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  • Writer's pictureMelo Acuna

Closer relations between China and the Philippines would be beneficial

Philippine business looks forward to stronger Sino-Philippines relations

MANILA – Against a backdrop of economic uncertainty brought about by COVID-19 and a string of devastating natural calamities across the region, former Ambassador Benedict V. Yujuico, currently Philippine Chamber of Commerce and Industry president said stronger relations between China and the Philippines is “something we need right noew amid the volatile global economic environment.”

“The PCCI has consistently supported the Silk Road and the Belt and Road Initiative because of their vast economic potential not only for the Philippines but also for all the other countries along the path,” he said.

Ambassador Yujuico said although the Philippine government under President Rodrigo Duterte has assured everyone of sufficient fiscal resource to prop up the economy as it recovers from COVID-19, “we are also aware that this is not enough to cover for the massive infrastructure modernization program under the ‘Build, Build, Build,’” which he went to describe as strategic to building resilience and sustainability.

“These are capital-intensive projects. China can bring in that much-needed investment,” he explained. Allaying fears of falling into the reported debt-trap experienced by other economies, the PCCI president said they are confident the government has already made the required assessment of risks while exploring the opportunities.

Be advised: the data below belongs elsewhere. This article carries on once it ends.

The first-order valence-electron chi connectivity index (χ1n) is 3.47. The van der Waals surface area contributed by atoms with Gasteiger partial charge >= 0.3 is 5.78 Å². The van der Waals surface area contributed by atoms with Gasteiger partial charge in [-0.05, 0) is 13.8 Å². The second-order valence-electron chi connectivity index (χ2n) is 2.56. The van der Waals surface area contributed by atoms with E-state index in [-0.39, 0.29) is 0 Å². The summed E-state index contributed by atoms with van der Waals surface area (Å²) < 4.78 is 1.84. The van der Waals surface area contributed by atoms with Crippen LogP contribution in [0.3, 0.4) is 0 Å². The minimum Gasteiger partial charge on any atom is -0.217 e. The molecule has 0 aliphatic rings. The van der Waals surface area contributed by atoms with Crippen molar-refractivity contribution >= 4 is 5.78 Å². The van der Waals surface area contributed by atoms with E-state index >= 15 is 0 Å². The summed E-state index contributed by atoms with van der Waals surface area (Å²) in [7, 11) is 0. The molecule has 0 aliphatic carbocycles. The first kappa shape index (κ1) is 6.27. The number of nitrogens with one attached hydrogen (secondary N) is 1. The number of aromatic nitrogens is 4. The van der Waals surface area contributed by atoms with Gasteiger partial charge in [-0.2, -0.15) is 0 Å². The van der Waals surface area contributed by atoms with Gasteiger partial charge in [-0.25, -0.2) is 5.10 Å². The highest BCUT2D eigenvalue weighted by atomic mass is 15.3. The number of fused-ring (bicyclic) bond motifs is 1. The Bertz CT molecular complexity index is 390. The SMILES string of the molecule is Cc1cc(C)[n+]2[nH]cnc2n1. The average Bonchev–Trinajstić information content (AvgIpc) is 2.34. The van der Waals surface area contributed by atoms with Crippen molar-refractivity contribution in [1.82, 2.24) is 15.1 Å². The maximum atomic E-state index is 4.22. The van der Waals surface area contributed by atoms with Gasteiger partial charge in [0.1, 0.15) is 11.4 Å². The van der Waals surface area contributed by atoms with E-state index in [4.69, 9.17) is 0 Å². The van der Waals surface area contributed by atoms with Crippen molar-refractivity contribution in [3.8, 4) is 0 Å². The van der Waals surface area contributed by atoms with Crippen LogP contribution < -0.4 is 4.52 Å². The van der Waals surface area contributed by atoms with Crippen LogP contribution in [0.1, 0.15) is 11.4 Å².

Asked how the Belt and Road Initiative helped the Philippines of bringing development to the countryside, he said China looms large in the Philippine economy.

“It accounts for 15 percent of our total trade with the world. China investments into the Philippines has likewise been steadily growing,” he said. He added in 2019, China became the second largest foreign investor in the country after Singapore with investments reaching roughly US$1.75 billion.

“In a sense, it is to our interest that China is doing something to develop greater economic cooperation, in trade, services, investments, people-to-people exchange and infrastructure build-up along the Silk Road through the BRI,” he further said.

Speaking of his expectations, Ambassador Yujuico said should the projects be implemented equitably consistent with China’s vision of shared prosperity, the BRI “could open up opportunities that will not only fill the vacuum of protectionist but also allow developing countries to benefit from China’s economic, technological, and financial support for investments, and its vast demand for goods and services.”

When asked of his views about the benefits derived from the Asia Pacific Economic Cooperation (APEC) which will be hosted by Malaysia later this month, he said the inter-governmental forum of 21 countries established in 1989, was a “regional discussion forum” for common interests. It was in 1994, he said that APEC adopted the Bogor Goals to completely open all member-economies to free trade and investment and by 2010 for the developed members of the group and by 2020 for the developing member countries.